I’m a food junkie and I’m never going to change.
I have a confession: No matter where I travel, there’s no such thing as leaving a place without checking out where the locals shop. If I’m buying gifts, some of the best ones are found in local markets. That is the food junkie mantra.
While some people gauge a country by its museums and monuments, others gravitate to a place because of sand and surf. Many head to destinations based on what they can buy and bring home. None of these reasons is right or wrong. People travel for their own reasons — that’s their business, not mine.
But no matter where I go — and I’m always ready to go anywhere, even to places where I can’t get a visa — I always have some must-sees after the usual major tourist attractions. Travelers don’t come to Paris and not see the Eiffel Tower. They rarely go to Siem Reap in Cambodia and not visit Angkor Wat. Granted, we know that.
I love markets where locals shop for food
After Notre Dame or the Luxembourg Garden, my personal food junkie list includes places where locals shop for food. Street market or supermarket, it’s all the same to me. We learn a lot about a culture from the food people eat at home and from the food for sale in the markets. The prices of groceries, from staples to produce to meat, give some idea of the general condition of a country’s economy. I get a rough notion of how large a proportion of household income the locals are willing (or forced) to pay to feed themselves.
Perhaps my fascination (obsession?) with grocery stores began when I moved to Paris. I didn’t speak French beyond bonjour, s’il vous plaît and merci. I was intimidated by the open markets. If I touched a tomato, the vendor might slap my hand, loudly saying, “N’y touchez pas.” I’d slink off and wonder if my cooking days were over as well as my food junkie days.
Of course, I also wondered what are those strange cuts of beef and why do the chickens still have their heads attached. That was many years ago, before so many vegetable, cheese, and meat vendors were pushed out by supermarkets that lack local color. Shoppers “bonded” with the store clerks. Grocery conversations included how to cook what you carried in the bag you supplied or placed in your caddie. After spending hours in the local supermarket I learned to discern different foods being sold and new ways to prepare it.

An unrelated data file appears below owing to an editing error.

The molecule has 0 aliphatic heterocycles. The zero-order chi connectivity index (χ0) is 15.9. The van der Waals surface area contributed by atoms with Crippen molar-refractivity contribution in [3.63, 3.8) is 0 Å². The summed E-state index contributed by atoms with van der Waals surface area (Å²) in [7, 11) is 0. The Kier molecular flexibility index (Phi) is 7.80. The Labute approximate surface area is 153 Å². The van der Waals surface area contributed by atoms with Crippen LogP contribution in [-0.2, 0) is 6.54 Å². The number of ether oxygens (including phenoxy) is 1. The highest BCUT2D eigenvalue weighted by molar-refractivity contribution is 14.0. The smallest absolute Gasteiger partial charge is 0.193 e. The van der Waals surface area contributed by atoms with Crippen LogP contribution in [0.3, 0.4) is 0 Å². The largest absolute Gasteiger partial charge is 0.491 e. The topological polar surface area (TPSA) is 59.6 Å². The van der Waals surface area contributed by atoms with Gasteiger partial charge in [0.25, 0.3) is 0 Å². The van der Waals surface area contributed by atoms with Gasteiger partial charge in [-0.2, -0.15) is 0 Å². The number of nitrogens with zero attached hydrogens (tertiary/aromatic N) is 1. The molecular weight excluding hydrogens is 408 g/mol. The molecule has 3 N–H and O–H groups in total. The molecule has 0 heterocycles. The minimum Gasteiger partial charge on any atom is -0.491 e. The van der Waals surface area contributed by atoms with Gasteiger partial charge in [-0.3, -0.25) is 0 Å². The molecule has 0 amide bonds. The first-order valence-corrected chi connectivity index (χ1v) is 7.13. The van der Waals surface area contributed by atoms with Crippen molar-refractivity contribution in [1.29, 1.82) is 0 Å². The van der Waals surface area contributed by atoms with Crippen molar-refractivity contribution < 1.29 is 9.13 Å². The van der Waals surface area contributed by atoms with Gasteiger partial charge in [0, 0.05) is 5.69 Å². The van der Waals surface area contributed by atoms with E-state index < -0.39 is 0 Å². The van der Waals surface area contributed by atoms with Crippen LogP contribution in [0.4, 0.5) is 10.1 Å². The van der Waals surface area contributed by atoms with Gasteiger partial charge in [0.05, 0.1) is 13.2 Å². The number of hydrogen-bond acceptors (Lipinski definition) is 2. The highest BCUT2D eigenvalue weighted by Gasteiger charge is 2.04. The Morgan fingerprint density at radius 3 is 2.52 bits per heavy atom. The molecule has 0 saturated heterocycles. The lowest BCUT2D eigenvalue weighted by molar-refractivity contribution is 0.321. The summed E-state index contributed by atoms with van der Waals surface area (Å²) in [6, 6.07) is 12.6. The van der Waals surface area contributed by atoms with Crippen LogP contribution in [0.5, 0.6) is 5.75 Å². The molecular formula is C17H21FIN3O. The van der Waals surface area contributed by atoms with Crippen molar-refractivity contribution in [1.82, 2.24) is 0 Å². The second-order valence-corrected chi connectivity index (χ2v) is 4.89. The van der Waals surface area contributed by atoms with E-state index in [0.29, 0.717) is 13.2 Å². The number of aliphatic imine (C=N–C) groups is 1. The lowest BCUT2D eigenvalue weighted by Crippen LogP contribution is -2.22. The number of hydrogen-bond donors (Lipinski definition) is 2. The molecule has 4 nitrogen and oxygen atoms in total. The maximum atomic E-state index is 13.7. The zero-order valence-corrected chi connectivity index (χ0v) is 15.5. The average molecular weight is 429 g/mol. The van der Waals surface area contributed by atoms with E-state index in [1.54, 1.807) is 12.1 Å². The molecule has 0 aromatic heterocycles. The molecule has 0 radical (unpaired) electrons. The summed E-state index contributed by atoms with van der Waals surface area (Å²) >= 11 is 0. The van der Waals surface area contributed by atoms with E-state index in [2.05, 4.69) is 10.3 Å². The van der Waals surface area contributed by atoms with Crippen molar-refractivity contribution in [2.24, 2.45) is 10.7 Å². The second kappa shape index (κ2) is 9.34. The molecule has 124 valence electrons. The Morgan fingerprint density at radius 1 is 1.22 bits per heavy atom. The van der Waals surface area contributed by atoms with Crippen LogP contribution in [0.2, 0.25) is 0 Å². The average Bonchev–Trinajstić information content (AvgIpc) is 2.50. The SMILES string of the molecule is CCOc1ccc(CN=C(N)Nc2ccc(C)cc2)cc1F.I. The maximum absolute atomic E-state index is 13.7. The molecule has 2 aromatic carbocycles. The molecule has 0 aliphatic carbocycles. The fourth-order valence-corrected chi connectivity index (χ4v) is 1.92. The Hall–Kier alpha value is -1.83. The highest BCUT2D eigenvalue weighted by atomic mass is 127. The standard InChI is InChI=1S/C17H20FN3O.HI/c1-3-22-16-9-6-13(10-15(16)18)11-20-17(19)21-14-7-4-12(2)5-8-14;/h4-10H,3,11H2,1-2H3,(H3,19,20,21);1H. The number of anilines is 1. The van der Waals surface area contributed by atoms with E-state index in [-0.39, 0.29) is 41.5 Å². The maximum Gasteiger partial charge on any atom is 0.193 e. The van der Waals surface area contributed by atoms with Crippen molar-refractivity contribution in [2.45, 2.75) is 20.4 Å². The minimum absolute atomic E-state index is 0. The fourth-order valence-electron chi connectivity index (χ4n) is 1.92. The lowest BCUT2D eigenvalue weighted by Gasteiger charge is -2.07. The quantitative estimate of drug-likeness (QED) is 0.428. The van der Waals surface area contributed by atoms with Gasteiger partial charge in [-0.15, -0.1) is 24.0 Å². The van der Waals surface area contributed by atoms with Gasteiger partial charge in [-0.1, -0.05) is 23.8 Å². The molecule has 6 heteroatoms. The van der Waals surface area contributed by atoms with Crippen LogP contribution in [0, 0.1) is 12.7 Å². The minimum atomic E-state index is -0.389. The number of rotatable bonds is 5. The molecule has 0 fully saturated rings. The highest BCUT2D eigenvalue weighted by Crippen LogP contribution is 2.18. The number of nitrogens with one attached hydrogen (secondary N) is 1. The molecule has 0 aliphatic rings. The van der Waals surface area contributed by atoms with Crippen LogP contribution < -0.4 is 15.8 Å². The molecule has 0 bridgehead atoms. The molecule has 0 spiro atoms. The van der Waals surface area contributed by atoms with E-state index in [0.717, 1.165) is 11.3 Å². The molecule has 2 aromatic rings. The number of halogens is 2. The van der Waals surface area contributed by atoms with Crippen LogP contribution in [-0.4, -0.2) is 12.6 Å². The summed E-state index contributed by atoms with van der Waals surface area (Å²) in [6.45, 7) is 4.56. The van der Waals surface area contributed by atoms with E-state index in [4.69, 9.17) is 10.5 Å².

Food junkies need time to adjust to different food cultures
Wherever you are (even in a grocery store in the same town), a food junkie adjusts to the way food is displayed, priced and used. Those elements, after all, are cultural, not universal.
Australian supermarkets are expensive even when buying local products such as fruit and cheese. The high cost of Australian beef surprised me. The wine is good, but (OK, I’m prejudiced) wines of comparable quality are found for less in France.
In Asia, I modify my food junkie list unless I’m in a grocery store that caters to Westerners. It’s not hard to identify them, since they stock many items few locals would consider buying, and the stores generally have bigger grocery carts. There will be boxes of cereals, and few Asians begin their days by eating Wheaties (“The breakfast of champions”) for their get-up-and-go.
Rice is cheap, according to Western standards. Not too many foreigners search for tiny portions of dried shrimp and other weird-looking items. If travelers crave peanut butter, chances are it’s going to set them back more than they want to pay, unless they can’t do without a fix. Forget wine and opt for beer.
I’m always comparing foods
Obviously, no matter where I travel, I compare products with what I’m used to finding in France. But then, consciously or not, I inevitably compare shopping in France to shopping in the States. Parisian markets are for the most part much smaller than American grocery stores. The huge supermarkets are normally only found in the suburbs. Without a car, getting there and then home again with purchases presents a problem.
As the world becomes increasingly global, I factor in how many KFCs and McDonald’s restaurants I find. Now, Starbucks is expanding — all in the name of profitability. Some days I wonder if the Western world will become “same same.”
I have hundreds of photos of markets I’ve visited. I remember one in Morocco with a booth where teeth were being sold. It will always remain among my collection. I loved the camel inspecting the table.
Be careful with what you buy to take back home
One last tip: Never purchase anything that doesn’t comply with Department of Agriculture regulations, because once you’ve been subjected to that screening, you sure as hell don’t want to experience it again.
Do other travelers consider markets main tourist attractions? Are you food junkies? Please post your experiences. To be sure, there are some funny ones. I wonder whether or not someone bought teeth for the camel even though his (or hers) looked fine to me.
Photos: Karen Cummings, Venice, Italy
Karen Fawcett loves to travel anywhere. Karen founded Bonjour Paris while living in Paris and has galavanted across Europe and the rest of the world. She is based in Washington, DC.